Engineering Writing Guide
- Writing Assignments
- Discipline-Specific Strategies
- Watch Out for...
- General Information about Writing Laboratory Reports
Engineering students learn to apply mathematical methods and scientific knowledge to complex technological problems. Engineering at Swarthmore also stresses the social side of technical issues. Often students will be asked to generalize from a specific result or an algorithm to a broader application in less controlled situations or circumstances.
Two kinds of writing assignments are commonly assigned in engineering classes at Swarthmore: papers and laboratory reports. Papers are based upon library research rather than on experiments done by the student. Their purpose is to explain a topic to an intelligent but uniformed reader. Laboratory reports describe an experiment that the student has performed. These reports are written for a more informed audience.
Papers: Choose a specific topic, use well-organized paragraphs, cite your sources, and follow the other conventions of good writing.
Lab Reports: Click here for general laboratory report guidelines. Sections may be added or missing from the ones you will be asked to include, so check with your professor. Because there is no universal format for engineering reports, check out specific laboratory report guidelines online from Professor Molter and Professor Maxwell.
Engineering labs differ from labs done for other sciences at Swarthmore in that they aren't presented in "cookbook" style. This means that there are no "correct" results known beforehand; the experiments do more than test a student's ability to perform a set of steps whose results reaffirm her knowledge from class. Perhaps more than in other science labs, students create much of the process themselves. Often, the greatest challenge in writing a laboratory report for engineering is to explain results that don't conform with predictions. It is recommended that students deal with this by exploring margins of error; for example, "if this reading was 2% off, then the rest of my data would make sense because...." Students should also admit when they don't know why something happened - ignorance is not a crime.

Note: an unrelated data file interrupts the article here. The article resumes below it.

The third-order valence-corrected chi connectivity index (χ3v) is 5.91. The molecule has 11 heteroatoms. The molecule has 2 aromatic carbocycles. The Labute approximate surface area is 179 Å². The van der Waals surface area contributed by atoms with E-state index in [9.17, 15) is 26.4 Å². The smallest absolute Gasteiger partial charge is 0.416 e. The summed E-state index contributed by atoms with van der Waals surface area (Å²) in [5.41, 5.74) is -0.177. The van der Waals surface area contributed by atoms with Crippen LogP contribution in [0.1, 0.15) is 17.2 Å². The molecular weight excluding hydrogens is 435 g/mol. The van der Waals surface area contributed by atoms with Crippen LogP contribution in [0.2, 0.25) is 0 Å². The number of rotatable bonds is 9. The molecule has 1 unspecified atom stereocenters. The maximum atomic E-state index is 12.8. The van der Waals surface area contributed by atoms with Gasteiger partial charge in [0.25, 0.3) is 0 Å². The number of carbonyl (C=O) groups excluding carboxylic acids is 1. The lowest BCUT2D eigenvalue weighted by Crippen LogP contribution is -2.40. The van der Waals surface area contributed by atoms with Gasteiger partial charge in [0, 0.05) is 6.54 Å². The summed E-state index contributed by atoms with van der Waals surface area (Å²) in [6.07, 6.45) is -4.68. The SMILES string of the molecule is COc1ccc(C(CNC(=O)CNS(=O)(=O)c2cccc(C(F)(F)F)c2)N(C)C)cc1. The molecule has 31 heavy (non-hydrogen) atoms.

Students should clearly explain the ideas involved in the lab. This has two main components; first, there should be no ambiguity as to what happened - state clearly that X acted on Y and make sure that all referents are clear (vague pronoun references are a common pet peeve among professors). Second, ideas must be presented in a logical order that can be followed. This does not necessarily mean chronological order - often concepts that were discovered after a certain event need to be presented before that event in the lab report or else the event won't make any sense. Students should not merely describe what happened; instead, they should start with concepts that are familiar ground for the reader and move from there to more complex ideas. Most importantly, a person who has not performed the experiment should be able to understand what happened. It can be difficult to describe an experiment well to someone who was not present - describing apparati and procedures is hard because one has to put a mental picture into words. To compound this difficulty, engineers tend to think graphically; however, this can make writing difficult.
One more thing to keep in mind: Data and phenomena are plural, while datum and phenomenon are singular.
Laboratory reports are organized into distinct, independent sections. Sections may be added or missing from the ones listed below, but these are the most common:
Consists of a clear statement of the specific question that you are trying to answer, and what you did to answer it. Background information should explain logically why the study was undertaken, and all facts/opinions should be well supported with examples or references.
Materials and Methods
The trick here is getting the correct level of detail. You want to include every step or condition that might have affected the outcome of the experiment (i.e. temperatures and concentrations), while keeping the section short. Make sure that the reason for each step is clear and that the experimental design is understandable. This section, along with the Results section, should be written in the past tense.
The results section should start with a qualitative discussion, not with numbers. When you get to the numbers, check to make sure that they are well presented in a labeled figure. The idea is that graphs are often divorced from their text, so the figure caption should give some context: where the data are from and what they show. Any general statement that you make should be supported by your data. Interesting patterns or trends should be pointed out, but their implications get discussed in the Discussion section.
Make sure that this section relates the results to the predictions made in the Introduction, and that the conclusions you draw are in line with your previously presented data. When drawing conclusions, the distinction between fact and possibility should be clear (it is hard to "prove" anything). Try to generalize beyond your specific experiment, ask some questions that remain unanswered, and identify the limitations of your study or any flaws. Be aware that a common error is to treat unexpected results as your own fault, rather than interpreting unusual data using scientific reasoning.
List last names and first initials. Printed sources are preferred over web sites.
When the ideas in your laboratory report are well developed and the arguments are strong, you're ready to polish. As you would with any paper, check for good transitions, syntax, grammar (data is plural), and word choice (theory, prediction, and hypothesis have very specific scientific meanings). Look to pare down your report as much as possible: concision is key, especially for the type of writing that gets published in scientific journals.